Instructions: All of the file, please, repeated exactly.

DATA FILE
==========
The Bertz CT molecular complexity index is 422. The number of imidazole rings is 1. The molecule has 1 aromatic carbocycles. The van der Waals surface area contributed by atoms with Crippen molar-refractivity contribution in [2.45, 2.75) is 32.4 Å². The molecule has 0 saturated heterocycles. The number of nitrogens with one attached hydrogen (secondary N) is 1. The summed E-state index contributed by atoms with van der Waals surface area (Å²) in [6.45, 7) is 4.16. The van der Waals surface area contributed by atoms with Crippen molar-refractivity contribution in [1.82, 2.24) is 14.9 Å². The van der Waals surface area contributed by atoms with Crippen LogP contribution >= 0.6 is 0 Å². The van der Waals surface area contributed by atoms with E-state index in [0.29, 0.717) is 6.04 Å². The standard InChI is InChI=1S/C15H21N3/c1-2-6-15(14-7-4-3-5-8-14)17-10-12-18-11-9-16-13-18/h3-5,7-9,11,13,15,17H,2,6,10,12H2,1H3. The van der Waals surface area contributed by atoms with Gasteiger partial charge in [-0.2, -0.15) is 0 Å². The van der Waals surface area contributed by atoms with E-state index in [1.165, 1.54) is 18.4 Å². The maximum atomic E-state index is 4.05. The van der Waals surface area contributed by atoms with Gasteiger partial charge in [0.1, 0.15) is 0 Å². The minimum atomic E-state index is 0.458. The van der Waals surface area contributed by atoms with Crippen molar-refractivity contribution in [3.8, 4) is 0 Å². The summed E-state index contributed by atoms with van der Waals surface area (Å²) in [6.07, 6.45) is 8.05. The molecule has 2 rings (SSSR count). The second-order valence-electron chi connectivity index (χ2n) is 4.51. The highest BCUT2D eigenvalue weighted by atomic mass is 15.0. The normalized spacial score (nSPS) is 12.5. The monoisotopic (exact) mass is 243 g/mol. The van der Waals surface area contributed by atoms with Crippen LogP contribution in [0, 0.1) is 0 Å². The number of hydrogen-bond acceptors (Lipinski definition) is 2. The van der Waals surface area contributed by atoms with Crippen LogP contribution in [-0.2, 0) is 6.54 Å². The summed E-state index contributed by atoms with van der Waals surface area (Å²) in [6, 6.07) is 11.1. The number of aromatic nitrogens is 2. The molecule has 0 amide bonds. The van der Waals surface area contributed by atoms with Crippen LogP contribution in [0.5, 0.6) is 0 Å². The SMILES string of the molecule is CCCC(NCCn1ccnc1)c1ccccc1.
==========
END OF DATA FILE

The Bertz CT molecular complexity index is 422. The number of imidazole rings is 1. The molecule has 1 aromatic carbocycles. The van der Waals surface area contributed by atoms with Crippen molar-refractivity contribution in [2.45, 2.75) is 32.4 Å². The molecule has 0 saturated heterocycles. The number of nitrogens with one attached hydrogen (secondary N) is 1. The summed E-state index contributed by atoms with van der Waals surface area (Å²) in [6.45, 7) is 4.16. The van der Waals surface area contributed by atoms with Crippen molar-refractivity contribution in [1.82, 2.24) is 14.9 Å². The van der Waals surface area contributed by atoms with Crippen LogP contribution >= 0.6 is 0 Å². The van der Waals surface area contributed by atoms with E-state index in [0.29, 0.717) is 6.04 Å². The standard InChI is InChI=1S/C15H21N3/c1-2-6-15(14-7-4-3-5-8-14)17-10-12-18-11-9-16-13-18/h3-5,7-9,11,13,15,17H,2,6,10,12H2,1H3. The van der Waals surface area contributed by atoms with Gasteiger partial charge in [-0.2, -0.15) is 0 Å². The van der Waals surface area contributed by atoms with E-state index in [1.165, 1.54) is 18.4 Å². The maximum atomic E-state index is 4.05. The van der Waals surface area contributed by atoms with Gasteiger partial charge in [0.1, 0.15) is 0 Å². The minimum atomic E-state index is 0.458. The van der Waals surface area contributed by atoms with Crippen molar-refractivity contribution in [3.8, 4) is 0 Å². The summed E-state index contributed by atoms with van der Waals surface area (Å²) in [6.07, 6.45) is 8.05. The molecule has 2 rings (SSSR count). The second-order valence-electron chi connectivity index (χ2n) is 4.51. The highest BCUT2D eigenvalue weighted by atomic mass is 15.0. The normalized spacial score (nSPS) is 12.5. The monoisotopic (exact) mass is 243 g/mol. The van der Waals surface area contributed by atoms with Crippen LogP contribution in [0, 0.1) is 0 Å². The number of hydrogen-bond acceptors (Lipinski definition) is 2. The van der Waals surface area contributed by atoms with Crippen LogP contribution in [-0.2, 0) is 6.54 Å². The summed E-state index contributed by atoms with van der Waals surface area (Å²) in [6, 6.07) is 11.1. The number of aromatic nitrogens is 2. The molecule has 0 amide bonds. The van der Waals surface area contributed by atoms with Crippen LogP contribution in [0.5, 0.6) is 0 Å². The SMILES string of the molecule is CCCC(NCCn1ccnc1)c1ccccc1.